There are three typical cost sharing options:
- A deductible, is the total amount of covered medical expenses that must be paid by the patient before the insurance company begins paying benefits. Examples of standard deductibles are $100, $250, or $500. After this requirement is reached, the insurer will begin paying according to terms of the contract-often 75%-85% – of covered medical costs. The patient is responsible for any remaining balance.
- A flat-rate copayment, reflects a defined share of covered medical costs that the patient pays, with the insurance carrier paying an amount based on the patient’s policy. For example, when the patient pays $15 of any office visit charge or $3 for any prescription, the insurance carrier is responsible for the balance.
- A percentage-based copayment, reflects a percentage share of covered medical costs that the patient pays, with the insurance company paying an amount based on the patient’s policy. Examples are: 20% of the office visit charge – $10 of a $50 charge, $12 of a $60 charge, etc. Typically, this copayment arrangement includes a deductible and may have other variations.
Your benefits administrator will be able to explain these points to you. Be certain that all patient financial responsibilities are understood before having surgery. If you can calculate your costs based on the terms of your insurance plan, there will be no misunderstanding later of your obligation.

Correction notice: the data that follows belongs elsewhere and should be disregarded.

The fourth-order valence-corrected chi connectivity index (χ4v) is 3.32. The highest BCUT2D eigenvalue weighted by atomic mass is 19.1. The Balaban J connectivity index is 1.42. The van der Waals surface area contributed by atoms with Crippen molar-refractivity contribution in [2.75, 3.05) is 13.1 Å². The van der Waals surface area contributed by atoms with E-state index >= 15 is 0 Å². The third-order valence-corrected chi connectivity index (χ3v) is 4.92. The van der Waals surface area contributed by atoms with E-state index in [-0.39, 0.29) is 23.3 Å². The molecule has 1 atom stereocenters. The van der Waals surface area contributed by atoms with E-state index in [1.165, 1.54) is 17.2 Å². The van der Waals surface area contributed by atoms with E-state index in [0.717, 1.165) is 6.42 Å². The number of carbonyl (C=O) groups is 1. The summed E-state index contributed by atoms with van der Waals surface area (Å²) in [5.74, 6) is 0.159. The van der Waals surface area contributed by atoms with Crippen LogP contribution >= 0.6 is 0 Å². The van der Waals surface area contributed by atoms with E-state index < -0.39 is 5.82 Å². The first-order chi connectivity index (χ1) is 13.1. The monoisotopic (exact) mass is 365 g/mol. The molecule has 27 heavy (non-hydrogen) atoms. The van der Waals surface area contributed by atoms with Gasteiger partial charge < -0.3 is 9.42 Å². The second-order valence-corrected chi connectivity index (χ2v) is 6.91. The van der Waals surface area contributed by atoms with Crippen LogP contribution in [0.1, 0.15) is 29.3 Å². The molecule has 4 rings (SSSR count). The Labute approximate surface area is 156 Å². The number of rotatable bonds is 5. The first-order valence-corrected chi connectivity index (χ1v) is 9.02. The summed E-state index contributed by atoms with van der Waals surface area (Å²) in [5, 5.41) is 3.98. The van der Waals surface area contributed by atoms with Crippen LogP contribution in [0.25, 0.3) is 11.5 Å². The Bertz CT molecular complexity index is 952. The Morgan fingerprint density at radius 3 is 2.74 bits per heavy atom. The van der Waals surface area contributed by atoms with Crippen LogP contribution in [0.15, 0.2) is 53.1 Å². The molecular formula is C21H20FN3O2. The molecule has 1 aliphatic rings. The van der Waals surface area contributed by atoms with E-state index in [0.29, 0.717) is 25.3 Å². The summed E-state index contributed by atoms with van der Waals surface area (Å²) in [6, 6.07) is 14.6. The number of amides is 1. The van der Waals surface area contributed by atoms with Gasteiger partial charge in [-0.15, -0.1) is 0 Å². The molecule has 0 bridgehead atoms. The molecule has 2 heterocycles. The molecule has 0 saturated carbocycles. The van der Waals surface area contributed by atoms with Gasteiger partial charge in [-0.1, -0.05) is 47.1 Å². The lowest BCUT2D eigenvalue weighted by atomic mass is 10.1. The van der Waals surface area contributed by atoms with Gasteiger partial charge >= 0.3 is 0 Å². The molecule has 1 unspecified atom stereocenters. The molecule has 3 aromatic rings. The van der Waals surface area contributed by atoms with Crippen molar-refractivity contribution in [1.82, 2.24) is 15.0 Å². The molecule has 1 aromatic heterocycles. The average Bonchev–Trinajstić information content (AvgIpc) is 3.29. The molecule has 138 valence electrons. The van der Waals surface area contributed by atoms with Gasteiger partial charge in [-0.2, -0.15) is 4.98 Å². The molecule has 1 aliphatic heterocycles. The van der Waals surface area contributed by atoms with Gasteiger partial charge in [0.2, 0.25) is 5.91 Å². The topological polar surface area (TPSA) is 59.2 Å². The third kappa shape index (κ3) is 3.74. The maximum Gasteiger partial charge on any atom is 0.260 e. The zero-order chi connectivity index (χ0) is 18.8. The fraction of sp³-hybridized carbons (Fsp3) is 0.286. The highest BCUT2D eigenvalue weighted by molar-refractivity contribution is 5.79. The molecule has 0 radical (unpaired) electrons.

A woman is planning to undergo hand surgery, the surgical fee will be $2,000. Her plan has a $250 annual deductible, and will cover 80% of her covered medical costs. Because she has paid only $70 so far this year in covered medical expenses, she must pay the first $180 of the covered costs of the hand surgery to satisfy her plan’s $250 deductible. If her plan cost’s share is a percentage-based copayment of 80%-20%, the carrier will pay 80% of the covered costs of the procedure. Once that is settled, she must pay for 20% of the covered costs, plus any costs for which the insurance plan denies coverage.
If the patient’s insurance plan covered the full surgical fee, the cost sharing would look like this:
Reconstructive Hand Surgery: $2,000
Balance of deductible: $180 ($250 – $70)
Insurance coverage: $1,820 x 80% = $1,456
Patient payment: $2,000 – $1,456 = $544
The $544 is the patient’s responsibility under the percentage-based copayment arrangement.
A different scenario occurs if the patient has met the deductible and the plan covers the full surgical fee. Then the math might look like this:
Reconstructive Hand Surgery: $2,000
Percentage-based agreement: $1,600 (80%)
Patient payment: $400
The patient’s responsibility is, in this example, $400.
If the patient’s insurance has a flat-rate copayment plan for covered medical services with no other limiting conditions and the copayment rate is $15, then the surgical cost might be paid as follows:
Reconstructive Hand Surgery: $2,000
Contracted patient copayment: $15
Balance paid by insurance: $1,985
With a coordination of benefits or dual coverage, the hand surgery patient is also covered under her spouse’s insurance, and the benefits of both plans may be coordinated to cover more of the cost of the surgery. With dual coverage, the patient’s carrier is considered the primary insurer. Coverage under a percentage-based copayment is 80% of the cost of surgery. The secondary insurer, her spouse’s plan, may cover the remaining 20% depending on the specific terms of the spouse’s policy.
After the primary insurer has paid its share, it will send the patient an “explanation of benefits” statement, including the date of service, the doctor’s charges and/or hospital covered charges, the amounts and payment dispersal dates. If the patient is covered under only one plan, she must pay the unpaid balance. With dual coverage, the secondary insurer may pay some or all of the remaining balance. Usually, the secondary insurer will not pay for any portion of the remaining balance until a copy of the primary insurer’s benefits statement is received.